In an article ‘Decentralization: a central concept in contemporary public management’ Christopher Pollitt defines decentralization as an ‘umbrella concept [which means] a division of authority from few to the many.
The word has an interesting evolution, as for instance, highlighted in a 1961 published article ‘Delegation and Autonomy’ and written by A. Macmahon as follows ‘It is impossible to standardize the usage of the word decentralization by seeking to give it meanings that would be accepted universally.
The English language took the word from Latin… it is a word that is not confined to public affairs… [and] is used in every walk of life. It must be accepted as a word of innumerable applications. Throughout all of them, however, runs a common idea, which is inherent in the word’s Latin roots, meaning “away from the centre.” ‘Devolution’ is a type of ‘administrative decentralization’.
The figure below highlights the main aspects of decentralization is this regard. About devolution, the World Bank indicates ‘When governments devolve functions, they transfer authority for decision-making, finance, and management to quasi-autonomous units of local government with corporate status.
Devolution usually transfers responsibilities for services to municipalities that elect their own mayors and councils, raise their own revenues, and have independent authority to make investment decisions. In a devolved system, local governments have clear and legally recognized geographical boundaries over which they exercise authority and within which they perform public functions. It is this type of administrative decentralization that underlies most political decentralization.
In the case of Pakistan, the main usage of decentralization, indeed, identifies with this underlying theme of the term, that is, of shifting of power. Hence, the primary focus and evolution have taken place in the form of administrative decentralization or devolution, whereby there has been a shifting of power and resources from the centre to the provinces.
The provincial share in divisible pool of resources, increased from 47.5 percent to 57.7 percent for fiscal year (FY) 2010/11. This means that the provincial share increased from Rs. 655.3 billion to Rs. 1,033 billion
While 18th Amendment and the 7th NFC (National Finance Commission) Award stand as important milestones in the terms of significant transfer of power and resources from the centre to the provinces, yet the next phase of transfer from the provinces to local governments has remained a weak link in the ultimate implementation of the said amendment. This is where the heart of the issue lies.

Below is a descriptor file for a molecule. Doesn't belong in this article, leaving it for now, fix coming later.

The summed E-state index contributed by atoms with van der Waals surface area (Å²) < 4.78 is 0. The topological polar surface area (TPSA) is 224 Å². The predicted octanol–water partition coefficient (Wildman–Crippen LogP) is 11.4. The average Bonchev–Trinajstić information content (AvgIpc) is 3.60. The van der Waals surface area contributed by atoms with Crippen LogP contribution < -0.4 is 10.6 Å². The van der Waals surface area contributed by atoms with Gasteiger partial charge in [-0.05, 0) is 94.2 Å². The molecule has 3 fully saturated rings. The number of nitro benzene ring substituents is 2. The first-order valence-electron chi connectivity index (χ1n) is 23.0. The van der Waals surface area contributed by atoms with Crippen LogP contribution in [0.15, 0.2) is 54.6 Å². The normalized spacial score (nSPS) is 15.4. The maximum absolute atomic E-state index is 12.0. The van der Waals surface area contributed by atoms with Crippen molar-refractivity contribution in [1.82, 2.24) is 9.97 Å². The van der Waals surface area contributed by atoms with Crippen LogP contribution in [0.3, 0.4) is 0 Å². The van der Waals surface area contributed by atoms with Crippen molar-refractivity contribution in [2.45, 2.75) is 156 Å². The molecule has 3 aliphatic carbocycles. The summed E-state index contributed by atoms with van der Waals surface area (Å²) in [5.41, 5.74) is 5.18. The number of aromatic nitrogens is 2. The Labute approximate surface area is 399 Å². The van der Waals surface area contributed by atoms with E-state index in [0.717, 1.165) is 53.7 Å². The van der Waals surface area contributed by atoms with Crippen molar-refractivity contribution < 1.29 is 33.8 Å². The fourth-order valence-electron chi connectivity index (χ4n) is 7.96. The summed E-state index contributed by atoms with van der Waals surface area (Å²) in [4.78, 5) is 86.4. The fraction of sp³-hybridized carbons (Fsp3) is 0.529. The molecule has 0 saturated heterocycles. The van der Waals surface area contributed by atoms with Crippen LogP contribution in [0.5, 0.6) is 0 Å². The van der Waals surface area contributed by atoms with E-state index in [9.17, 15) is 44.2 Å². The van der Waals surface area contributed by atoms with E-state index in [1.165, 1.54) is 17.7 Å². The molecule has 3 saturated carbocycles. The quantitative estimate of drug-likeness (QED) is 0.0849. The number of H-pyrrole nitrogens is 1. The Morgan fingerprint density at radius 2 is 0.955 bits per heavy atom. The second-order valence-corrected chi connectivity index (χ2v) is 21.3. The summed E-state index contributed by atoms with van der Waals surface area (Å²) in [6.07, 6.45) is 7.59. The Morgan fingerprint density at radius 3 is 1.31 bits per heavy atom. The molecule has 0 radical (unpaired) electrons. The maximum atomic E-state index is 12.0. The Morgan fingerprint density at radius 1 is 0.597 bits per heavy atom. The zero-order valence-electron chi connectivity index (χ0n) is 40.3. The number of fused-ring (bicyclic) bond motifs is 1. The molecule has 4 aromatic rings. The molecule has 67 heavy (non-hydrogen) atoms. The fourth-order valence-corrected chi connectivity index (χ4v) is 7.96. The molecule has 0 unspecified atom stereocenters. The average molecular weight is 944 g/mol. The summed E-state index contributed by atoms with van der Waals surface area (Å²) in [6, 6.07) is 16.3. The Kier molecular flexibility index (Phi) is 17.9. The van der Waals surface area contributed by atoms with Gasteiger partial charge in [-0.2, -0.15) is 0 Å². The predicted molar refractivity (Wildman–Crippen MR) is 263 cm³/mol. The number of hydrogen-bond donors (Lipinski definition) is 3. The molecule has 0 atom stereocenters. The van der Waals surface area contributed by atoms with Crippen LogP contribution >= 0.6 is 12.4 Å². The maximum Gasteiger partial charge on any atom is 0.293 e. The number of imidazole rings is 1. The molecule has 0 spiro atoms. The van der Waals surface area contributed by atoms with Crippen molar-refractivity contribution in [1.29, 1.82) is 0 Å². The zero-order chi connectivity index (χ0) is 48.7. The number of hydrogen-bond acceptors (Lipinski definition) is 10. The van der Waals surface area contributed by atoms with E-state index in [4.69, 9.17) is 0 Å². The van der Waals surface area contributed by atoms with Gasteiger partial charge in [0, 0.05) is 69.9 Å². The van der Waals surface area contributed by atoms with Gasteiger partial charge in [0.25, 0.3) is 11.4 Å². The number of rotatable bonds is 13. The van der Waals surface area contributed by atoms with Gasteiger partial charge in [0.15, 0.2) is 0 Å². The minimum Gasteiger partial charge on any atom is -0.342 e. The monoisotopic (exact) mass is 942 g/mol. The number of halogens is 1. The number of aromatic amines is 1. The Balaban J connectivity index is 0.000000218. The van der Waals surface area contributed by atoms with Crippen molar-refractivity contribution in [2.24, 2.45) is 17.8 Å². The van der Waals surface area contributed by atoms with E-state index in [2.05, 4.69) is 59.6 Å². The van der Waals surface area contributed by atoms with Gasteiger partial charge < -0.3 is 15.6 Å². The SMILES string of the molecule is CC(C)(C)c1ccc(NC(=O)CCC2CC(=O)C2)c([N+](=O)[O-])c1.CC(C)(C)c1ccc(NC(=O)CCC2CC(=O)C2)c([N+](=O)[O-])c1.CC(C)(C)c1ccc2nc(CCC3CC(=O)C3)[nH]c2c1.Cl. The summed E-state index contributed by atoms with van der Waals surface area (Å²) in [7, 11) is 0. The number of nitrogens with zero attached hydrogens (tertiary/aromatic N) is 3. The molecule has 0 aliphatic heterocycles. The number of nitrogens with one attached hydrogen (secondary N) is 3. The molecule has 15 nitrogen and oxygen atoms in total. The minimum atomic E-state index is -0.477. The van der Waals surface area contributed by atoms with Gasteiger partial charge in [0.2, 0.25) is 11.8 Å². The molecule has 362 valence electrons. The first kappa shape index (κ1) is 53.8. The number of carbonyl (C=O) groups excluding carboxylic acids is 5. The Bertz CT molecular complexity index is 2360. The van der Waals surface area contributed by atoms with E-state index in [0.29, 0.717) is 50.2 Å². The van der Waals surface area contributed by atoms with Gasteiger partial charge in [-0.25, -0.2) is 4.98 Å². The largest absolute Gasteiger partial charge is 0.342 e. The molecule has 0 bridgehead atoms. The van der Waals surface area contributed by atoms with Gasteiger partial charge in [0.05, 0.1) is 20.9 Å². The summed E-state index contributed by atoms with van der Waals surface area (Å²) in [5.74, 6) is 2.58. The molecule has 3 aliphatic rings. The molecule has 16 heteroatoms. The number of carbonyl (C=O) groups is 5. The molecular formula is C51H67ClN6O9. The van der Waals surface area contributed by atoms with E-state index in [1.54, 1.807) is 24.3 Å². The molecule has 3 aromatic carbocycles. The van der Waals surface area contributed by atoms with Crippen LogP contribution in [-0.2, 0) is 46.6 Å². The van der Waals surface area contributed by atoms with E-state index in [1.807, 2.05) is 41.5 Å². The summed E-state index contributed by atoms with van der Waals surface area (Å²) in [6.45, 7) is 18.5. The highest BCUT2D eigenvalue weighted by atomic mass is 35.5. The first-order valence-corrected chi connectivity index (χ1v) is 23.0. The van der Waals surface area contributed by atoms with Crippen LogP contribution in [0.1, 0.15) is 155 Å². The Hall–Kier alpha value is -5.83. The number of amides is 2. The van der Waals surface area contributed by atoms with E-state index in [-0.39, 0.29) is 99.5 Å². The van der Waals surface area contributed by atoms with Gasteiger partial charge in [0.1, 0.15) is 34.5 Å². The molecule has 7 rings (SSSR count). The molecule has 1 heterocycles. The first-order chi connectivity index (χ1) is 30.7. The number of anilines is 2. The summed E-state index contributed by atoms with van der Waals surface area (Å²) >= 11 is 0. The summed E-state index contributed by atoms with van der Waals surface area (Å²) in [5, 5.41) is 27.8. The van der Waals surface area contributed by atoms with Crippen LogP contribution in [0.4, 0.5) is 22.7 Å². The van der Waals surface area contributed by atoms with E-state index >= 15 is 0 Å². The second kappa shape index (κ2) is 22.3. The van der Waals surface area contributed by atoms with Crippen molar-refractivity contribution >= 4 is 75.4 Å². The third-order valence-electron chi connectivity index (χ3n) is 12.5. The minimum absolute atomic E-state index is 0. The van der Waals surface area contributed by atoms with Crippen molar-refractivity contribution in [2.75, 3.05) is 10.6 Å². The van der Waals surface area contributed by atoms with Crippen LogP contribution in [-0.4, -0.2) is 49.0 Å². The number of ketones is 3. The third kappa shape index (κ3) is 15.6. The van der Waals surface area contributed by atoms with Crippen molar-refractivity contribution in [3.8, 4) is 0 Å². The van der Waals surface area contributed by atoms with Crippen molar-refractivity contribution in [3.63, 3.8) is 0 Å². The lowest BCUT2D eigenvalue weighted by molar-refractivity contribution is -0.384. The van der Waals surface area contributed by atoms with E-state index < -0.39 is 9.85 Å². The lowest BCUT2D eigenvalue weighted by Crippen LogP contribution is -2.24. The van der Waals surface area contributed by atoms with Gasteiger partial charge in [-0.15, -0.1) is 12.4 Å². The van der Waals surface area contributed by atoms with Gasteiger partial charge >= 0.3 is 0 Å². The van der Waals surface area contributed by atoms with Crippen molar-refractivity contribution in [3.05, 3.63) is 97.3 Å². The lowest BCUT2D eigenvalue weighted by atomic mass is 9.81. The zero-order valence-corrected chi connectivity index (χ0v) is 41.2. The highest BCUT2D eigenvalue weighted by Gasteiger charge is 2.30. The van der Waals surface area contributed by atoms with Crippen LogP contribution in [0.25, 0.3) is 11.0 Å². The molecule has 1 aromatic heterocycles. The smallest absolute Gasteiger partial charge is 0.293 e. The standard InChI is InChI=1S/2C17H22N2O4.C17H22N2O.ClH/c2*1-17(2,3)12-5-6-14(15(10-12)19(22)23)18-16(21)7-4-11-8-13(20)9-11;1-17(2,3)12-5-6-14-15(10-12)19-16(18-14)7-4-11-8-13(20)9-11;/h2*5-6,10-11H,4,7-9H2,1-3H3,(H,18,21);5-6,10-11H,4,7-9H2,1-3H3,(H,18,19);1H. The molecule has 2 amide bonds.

Another issue that has surfaced over the last decade or so, since around the time of the passage of this amendment, is that the centre, under various governments has found itself left with a lack of fiscal resources, and have to rely on borrowed resources from the outset – after award to the provinces – after paying for such federal items as debt servicing and defence expenditure; while at the same time it has other responsibilities in addition to those two items, which include, among others, development expenditure, civil administration, grants, pensions, and subsidies.
There is a discussion on either side of this situation, whereby on one side the opinion is that there should be more burden-sharing by provinces, specifically in relation to the above two items that the provinces stand significantly benefited from.
On the other hand, the argument is that provinces have a lot on their plate after the devolution of responsibilities from the federal to the residuary list of subjects – details of which will follow in the article – and therefore, the centre should improve upon its tax collection effort rather for meeting its resource constraint issue.
What is missing though in this whole discussion as such, is the focus on improving the efficiency of expenditures, so that revenues are better utilized. In turn, there is hence, more concern on the allocation of resources, rather than the better usage of those resources, through better public institutions, underlying organizations – both public and private, and ones where both collaborate – and markets.
Hence, while parliamentarians or policymakers, both in centre and in provinces, show uneasiness in terms of allocation sizes of resources, given the slow pace of reform in the mentioned areas, they seem to be less concerned in legislating and getting implemented reforms in this regard.
The previous 7th NFC Award was signed and then promulgated on by the President of Pakistan in 2010. As per the provisions of Article 160 of the Constitution, the Award was to be valid for five years from 2010-11 to 2014-15
Nevertheless, it is indeed important for both better development, and for improved democratic roots, that the second phase of the 18th Amendment gets implemented, and local governments are made viable both in terms of power and resources.
One of the most glaring changes made through the 18th Amendment, and which led to transfer of many subjects, for instance, health and education (see Table 1 for complete list) to the provinces, was the abolishment of the ‘concurrent list’ of the Constitution.
Another important change made in the Constitution under the 18th Amendment, is the insertion of Article 167(4), whereby the provinces stand authorized to raise international or domestic loans, after obtaining approval from National Economic Council (NEC); where NEC will take such a decision, keeping in view the country’s overall borrowing status.